Researchers analyzing changes in vegetation biomass have warned that the Amazon rainforest risks transitioning to savanna — a flat grassland with few trees spaced far apart — with dire consequences for the climate.
The vast Amazon rainforest covers 2.1 million square miles across nine nations. It counts for over half of the world’s rainforest coverage and is the largest and most biodiverse tract of tropical rainforest on the planet.
Chris Boulton and Timothy Lenton from the Global Systems Institute of the University of Exeter, working with Niklas Boers from the Potsdam Institute for Climate Impact Research, have published a study, appearing in the journal Nature Climate Change, showing that the so-called “lungs of the Earth” are at significant risk.
“Reduced resilience — the ability to recover from perturbations like droughts or fires — can mean an increased risk of dieback of the Amazon rainforest. That we see such a resilience loss in observations is worrying,” said Boers.
The authors noted that deforestation and climate change, in the form of longer dry seasons and rising drought frequency, may have already pushed the Amazon close to “a critical threshold of rainforest dieback,” or the point at which the rainforest will transition into savanna.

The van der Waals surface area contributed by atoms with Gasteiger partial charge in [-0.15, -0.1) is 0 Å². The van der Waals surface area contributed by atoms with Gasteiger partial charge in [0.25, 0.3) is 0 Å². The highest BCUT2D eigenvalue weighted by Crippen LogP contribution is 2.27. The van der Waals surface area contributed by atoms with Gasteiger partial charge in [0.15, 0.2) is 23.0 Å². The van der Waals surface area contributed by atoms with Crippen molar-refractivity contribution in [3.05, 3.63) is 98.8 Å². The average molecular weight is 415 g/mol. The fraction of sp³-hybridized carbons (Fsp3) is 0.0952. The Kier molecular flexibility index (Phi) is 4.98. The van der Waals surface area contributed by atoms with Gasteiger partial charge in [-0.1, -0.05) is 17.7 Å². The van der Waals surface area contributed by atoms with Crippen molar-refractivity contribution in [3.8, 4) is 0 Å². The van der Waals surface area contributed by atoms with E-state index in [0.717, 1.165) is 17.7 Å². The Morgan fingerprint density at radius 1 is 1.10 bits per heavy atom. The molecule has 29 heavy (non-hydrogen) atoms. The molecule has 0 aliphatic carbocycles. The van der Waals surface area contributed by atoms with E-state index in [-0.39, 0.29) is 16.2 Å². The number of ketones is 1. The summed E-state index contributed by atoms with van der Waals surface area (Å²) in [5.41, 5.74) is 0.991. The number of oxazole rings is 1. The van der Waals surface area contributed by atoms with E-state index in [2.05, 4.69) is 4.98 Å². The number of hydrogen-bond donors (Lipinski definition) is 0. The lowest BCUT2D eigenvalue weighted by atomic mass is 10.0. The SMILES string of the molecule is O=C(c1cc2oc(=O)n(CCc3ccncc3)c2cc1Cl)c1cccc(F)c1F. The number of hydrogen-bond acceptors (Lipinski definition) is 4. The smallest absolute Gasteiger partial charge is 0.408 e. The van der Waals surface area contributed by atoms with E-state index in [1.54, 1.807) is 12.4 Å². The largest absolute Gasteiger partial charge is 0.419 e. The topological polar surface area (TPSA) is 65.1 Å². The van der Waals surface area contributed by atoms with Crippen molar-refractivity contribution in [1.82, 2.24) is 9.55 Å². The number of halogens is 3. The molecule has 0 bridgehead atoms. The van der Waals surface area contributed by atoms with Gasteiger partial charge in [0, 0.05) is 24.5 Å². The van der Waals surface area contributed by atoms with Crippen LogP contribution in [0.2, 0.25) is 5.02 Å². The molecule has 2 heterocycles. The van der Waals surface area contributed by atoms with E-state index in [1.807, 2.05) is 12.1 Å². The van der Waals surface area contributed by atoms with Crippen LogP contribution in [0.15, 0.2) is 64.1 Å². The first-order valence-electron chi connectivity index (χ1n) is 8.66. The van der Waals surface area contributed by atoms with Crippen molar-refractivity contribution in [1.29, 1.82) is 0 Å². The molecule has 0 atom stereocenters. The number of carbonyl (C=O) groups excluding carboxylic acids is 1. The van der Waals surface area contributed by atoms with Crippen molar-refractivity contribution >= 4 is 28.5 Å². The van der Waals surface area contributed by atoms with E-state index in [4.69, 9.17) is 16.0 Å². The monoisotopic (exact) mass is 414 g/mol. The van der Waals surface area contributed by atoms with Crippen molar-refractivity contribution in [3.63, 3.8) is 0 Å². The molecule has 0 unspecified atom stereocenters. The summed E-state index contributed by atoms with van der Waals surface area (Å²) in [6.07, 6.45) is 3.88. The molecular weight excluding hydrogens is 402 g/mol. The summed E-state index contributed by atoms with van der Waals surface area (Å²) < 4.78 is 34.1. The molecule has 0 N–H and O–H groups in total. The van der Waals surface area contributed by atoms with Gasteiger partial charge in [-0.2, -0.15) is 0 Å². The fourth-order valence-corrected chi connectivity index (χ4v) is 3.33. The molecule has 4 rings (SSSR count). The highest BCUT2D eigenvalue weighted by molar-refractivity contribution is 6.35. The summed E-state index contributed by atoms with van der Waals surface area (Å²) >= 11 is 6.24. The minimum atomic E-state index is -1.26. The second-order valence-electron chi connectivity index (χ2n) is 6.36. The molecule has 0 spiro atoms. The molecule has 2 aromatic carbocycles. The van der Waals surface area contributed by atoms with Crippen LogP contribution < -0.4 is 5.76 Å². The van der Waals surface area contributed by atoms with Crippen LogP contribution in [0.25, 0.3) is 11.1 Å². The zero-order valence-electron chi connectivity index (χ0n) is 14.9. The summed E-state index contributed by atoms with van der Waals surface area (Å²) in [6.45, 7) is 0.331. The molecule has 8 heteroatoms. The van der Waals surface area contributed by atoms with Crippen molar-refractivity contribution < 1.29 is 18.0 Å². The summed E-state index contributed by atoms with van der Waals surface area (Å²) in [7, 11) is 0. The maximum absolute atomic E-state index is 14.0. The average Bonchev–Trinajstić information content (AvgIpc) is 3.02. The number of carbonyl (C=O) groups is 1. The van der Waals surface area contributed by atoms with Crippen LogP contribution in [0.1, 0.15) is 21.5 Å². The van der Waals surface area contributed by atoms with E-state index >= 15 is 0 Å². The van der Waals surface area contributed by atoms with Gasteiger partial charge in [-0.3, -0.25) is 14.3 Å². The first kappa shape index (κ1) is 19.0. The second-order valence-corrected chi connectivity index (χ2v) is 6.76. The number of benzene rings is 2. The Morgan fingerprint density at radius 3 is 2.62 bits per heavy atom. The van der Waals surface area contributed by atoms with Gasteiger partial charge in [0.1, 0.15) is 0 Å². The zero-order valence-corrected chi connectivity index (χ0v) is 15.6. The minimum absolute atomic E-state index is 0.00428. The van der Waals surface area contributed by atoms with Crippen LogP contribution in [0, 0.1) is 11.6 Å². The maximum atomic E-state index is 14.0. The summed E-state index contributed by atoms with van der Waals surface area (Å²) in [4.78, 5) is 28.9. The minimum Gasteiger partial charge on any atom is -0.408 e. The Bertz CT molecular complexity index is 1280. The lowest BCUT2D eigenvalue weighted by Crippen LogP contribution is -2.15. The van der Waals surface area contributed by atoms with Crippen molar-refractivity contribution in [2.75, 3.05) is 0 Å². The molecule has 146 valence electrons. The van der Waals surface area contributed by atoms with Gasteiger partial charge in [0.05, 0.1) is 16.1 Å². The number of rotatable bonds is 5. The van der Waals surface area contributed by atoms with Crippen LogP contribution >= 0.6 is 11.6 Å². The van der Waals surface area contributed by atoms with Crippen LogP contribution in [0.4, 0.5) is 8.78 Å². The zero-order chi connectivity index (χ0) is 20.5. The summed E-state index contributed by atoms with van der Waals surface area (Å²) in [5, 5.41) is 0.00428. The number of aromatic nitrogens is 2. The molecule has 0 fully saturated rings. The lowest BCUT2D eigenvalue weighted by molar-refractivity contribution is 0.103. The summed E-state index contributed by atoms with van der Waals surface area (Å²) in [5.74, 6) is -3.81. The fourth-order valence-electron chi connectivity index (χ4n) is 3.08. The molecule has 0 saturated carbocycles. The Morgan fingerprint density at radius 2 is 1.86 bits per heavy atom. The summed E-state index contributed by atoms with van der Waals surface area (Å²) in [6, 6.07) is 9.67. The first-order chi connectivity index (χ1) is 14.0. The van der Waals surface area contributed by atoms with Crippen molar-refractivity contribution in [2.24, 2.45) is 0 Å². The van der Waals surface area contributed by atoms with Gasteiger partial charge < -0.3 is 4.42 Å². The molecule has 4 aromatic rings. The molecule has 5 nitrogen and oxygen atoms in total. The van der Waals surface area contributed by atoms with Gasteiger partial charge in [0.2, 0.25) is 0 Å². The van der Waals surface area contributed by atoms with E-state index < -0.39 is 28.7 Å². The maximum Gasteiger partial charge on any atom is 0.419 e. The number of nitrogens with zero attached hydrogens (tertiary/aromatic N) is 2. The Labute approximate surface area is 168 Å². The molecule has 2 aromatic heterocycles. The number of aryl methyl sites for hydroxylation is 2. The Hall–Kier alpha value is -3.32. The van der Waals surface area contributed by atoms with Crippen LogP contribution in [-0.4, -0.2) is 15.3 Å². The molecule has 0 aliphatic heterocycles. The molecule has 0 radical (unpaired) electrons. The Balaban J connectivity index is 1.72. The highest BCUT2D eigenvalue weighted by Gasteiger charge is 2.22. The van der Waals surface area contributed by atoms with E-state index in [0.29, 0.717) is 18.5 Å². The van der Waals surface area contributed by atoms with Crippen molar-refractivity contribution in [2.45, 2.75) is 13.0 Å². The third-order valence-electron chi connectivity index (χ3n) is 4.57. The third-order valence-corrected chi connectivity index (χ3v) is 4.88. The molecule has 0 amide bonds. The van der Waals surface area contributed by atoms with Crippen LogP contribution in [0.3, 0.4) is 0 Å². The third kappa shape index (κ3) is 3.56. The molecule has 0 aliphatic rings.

The researchers used data analysis of high-resolution satellite images to show that “more than three-quarters of the Amazon rainforest has been losing resilience since the early 2000s, consistent with the approach to a critical transition.”
In a statement issued by the Potsdam Institute for Climate Impact Research, Boers starkly warns: “We cannot tell when a potential transition from rainforest to savanna might happen. When it [becomes] observable, it [will] likely be too late to stop it.
“The Amazon rainforest is a home to a unique host of biodiversity, strongly influences rainfall all over South America by way of its enormous evapotranspiration and stores huge amounts of carbon that could be released as greenhouse gases in the case of even partial dieback, in turn contributing to further global warming,” he said.
Evapotranspiration is the process by which water on the land evaporates into the atmosphere along with water being transpired from plants.
Strongly limiting logging and global greenhouse gas emissions “is necessary to safeguard the Amazon,” according to Lenton.
The research forms part of the project “Tipping Points in the Earth System” (TiPES), which is funded by the European Union’s Horizon 2020 program.
Edited by Siân Speakman and Kristen Butler
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